“But why are you such a lonely bird?” and other famed lines from 'Lady Chatterley’s Lover'
Think modern day romance and Tinder no doubt creeps to mind. But with its abundance of short-lived conversations coupled with that insatiable habit to keep on swiping, Tinder’s set-up isn’t exactly the epitome of classical romance. At least, not until now.
Meet Bernie.ai, a Tinderbot that uses lines from Lady Chatterley’s Lover to woo its matches. Bringing a much-needed dose of literary romance to the dating app, the bot sends lines from the famed erotic novel of the 1920’s – which was banned in the UK until the 1960’s – to explore love in a post digital age. Male and female matches were fed quotes from the novel based upon their dating personality type, which the bot automatically detected from matches’ opening lines and conversation. The study had mixed results, with some matches eager to secure a date whilst others swiftly un-matched.
For each of the 19 chapters of the original novel, conversations that reflected online dating archetypes were selected - namely the rude/angry dater (the one who blocks you when you don’t reply within 2 minutes), the sad/contemplative romancer (profile most likely features photos of ex), the suspicious and confused (they watch MTV’s cat-fish), the jolly/pleasant (the person everyone wants to match with), the Banter-saurus (lols guaranteed) and the explicit (the one whose opening lines are limited to penis jokes). The Tinderbot then offered matches opening lines sourced from the novel, based on their personality type.
Whilst today’s sex-obsessed society is numb to conversations about genitals, sexual pleasure and Kardashian nudes, Lady Chatterley’s Lover was written at a time when explicit discussions about sex were forbidden, let alone plastered across national press. (Had the singletons of today bared all back then, they would have been prosecuted, not broadcast on national TV a la Naked Attraction). Published during the 1920s, the book was branded radically pornographic and banded from circulation in the UK until the 1960s – when Penguin books won a landmark trial to publish it in its entirety.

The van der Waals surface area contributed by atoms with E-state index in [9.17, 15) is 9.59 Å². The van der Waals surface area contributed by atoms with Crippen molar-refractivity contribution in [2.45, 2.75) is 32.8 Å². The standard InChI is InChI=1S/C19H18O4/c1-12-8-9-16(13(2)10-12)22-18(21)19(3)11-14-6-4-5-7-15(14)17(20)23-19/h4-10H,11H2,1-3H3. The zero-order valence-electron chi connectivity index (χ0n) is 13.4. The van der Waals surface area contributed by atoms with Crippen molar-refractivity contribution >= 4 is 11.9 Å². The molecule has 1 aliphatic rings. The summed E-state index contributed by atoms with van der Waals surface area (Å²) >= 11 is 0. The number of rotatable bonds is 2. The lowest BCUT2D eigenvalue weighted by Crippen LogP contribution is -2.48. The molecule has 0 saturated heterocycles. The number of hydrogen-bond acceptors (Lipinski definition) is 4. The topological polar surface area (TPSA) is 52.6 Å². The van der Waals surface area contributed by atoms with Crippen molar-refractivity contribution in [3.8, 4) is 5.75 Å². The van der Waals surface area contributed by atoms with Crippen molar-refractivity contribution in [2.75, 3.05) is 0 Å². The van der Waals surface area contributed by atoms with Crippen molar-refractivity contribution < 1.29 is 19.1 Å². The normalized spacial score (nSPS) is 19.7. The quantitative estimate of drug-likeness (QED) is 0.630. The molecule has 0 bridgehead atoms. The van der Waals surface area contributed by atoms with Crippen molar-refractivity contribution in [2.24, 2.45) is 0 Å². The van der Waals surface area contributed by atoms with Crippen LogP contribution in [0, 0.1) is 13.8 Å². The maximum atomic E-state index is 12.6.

The bot is the brainchild of Libby Heaney, a UK researcher who studies the relationship between science, art and technology.
“Lady Chatterley’s Lover is one of the most ‘infamous’ romance novels of all time – and yet it explores topics and descriptions some would consider commonplace today,” explains Heaney. “In a digital world, where anonymity is a very real and popular option, interaction between human beings – and in this case a ‘bot’ – give a fascinating view of dating.”
The bot brings together humans and robots, as well two iconic post and pre-digital love machines – a famed literary romance and Tinder. The study will feature at the humansbeingdigital exhibition at The Lowry, Salford (18 Nov 2017 – 25 Feb 2018), with an interactive display that lets visitors browse the witty conversations. The digital exhibition will feature alongside A Hipster Bar – a piece of artwork that uses an algorithm based on Instagram trends to decide if visitors are hipster enough to enter – as well as a surreal Work Machine which, with an unnerving effect, has human hair caught in it.
Julia Fawcett OBE, chief executive of The Lowry, said: “In humansbeingdigital, we hope to present work that evokes an emotional response – and I feel Libby’s work certainly does that. To see lines from the novel expressed as text message speak is witty and intriguing.”